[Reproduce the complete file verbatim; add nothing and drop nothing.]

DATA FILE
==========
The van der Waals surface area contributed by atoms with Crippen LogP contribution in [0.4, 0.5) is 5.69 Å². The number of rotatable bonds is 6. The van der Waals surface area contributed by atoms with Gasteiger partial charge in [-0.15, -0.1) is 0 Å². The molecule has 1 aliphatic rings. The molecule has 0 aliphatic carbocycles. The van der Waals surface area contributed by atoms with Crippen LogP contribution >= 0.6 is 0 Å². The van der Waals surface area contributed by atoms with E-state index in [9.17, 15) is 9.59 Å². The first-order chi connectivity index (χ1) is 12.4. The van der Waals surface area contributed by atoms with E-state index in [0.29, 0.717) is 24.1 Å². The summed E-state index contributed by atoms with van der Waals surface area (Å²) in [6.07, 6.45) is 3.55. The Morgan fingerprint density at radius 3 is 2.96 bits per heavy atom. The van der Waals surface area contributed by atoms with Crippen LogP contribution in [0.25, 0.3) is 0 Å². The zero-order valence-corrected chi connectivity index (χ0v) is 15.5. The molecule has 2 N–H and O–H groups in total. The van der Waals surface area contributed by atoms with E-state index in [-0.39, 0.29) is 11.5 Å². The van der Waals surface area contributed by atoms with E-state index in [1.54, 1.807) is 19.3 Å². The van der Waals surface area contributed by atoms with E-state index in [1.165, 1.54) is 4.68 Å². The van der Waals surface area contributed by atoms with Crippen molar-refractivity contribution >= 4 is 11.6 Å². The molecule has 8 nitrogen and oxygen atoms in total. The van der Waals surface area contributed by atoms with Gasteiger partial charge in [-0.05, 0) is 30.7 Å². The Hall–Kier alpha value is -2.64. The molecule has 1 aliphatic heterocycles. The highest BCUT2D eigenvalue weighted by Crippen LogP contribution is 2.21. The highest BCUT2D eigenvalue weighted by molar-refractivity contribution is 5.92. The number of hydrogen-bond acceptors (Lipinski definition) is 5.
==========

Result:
The van der Waals surface area contributed by atoms with Crippen LogP contribution in [0.4, 0.5) is 5.69 Å². The number of rotatable bonds is 6. The van der Waals surface area contributed by atoms with Gasteiger partial charge in [-0.15, -0.1) is 0 Å². The molecule has 1 aliphatic rings. The molecule has 0 aliphatic carbocycles. The van der Waals surface area contributed by atoms with Crippen LogP contribution >= 0.6 is 0 Å². The van der Waals surface area contributed by atoms with E-state index in [9.17, 15) is 9.59 Å². The first-order chi connectivity index (χ1) is 12.4. The van der Waals surface area contributed by atoms with E-state index in [0.29, 0.717) is 24.1 Å². The summed E-state index contributed by atoms with van der Waals surface area (Å²) in [6.07, 6.45) is 3.55. The Morgan fingerprint density at radius 3 is 2.96 bits per heavy atom. The van der Waals surface area contributed by atoms with Crippen LogP contribution in [0.25, 0.3) is 0 Å². The zero-order valence-corrected chi connectivity index (χ0v) is 15.5. The molecule has 2 N–H and O–H groups in total. The van der Waals surface area contributed by atoms with E-state index in [-0.39, 0.29) is 11.5 Å². The van der Waals surface area contributed by atoms with E-state index in [1.54, 1.807) is 19.3 Å². The van der Waals surface area contributed by atoms with E-state index in [1.165, 1.54) is 4.68 Å². The van der Waals surface area contributed by atoms with Crippen molar-refractivity contribution >= 4 is 11.6 Å². The molecule has 8 nitrogen and oxygen atoms in total. The van der Waals surface area contributed by atoms with Gasteiger partial charge in [-0.05, 0) is 30.7 Å². The Hall–Kier alpha value is -2.64. The molecule has 1 aliphatic heterocycles. The highest BCUT2D eigenvalue weighted by Crippen LogP contribution is 2.21. The highest BCUT2D eigenvalue weighted by molar-refractivity contribution is 5.92. The number of hydrogen-bond acceptors (Lipinski definition) is 5.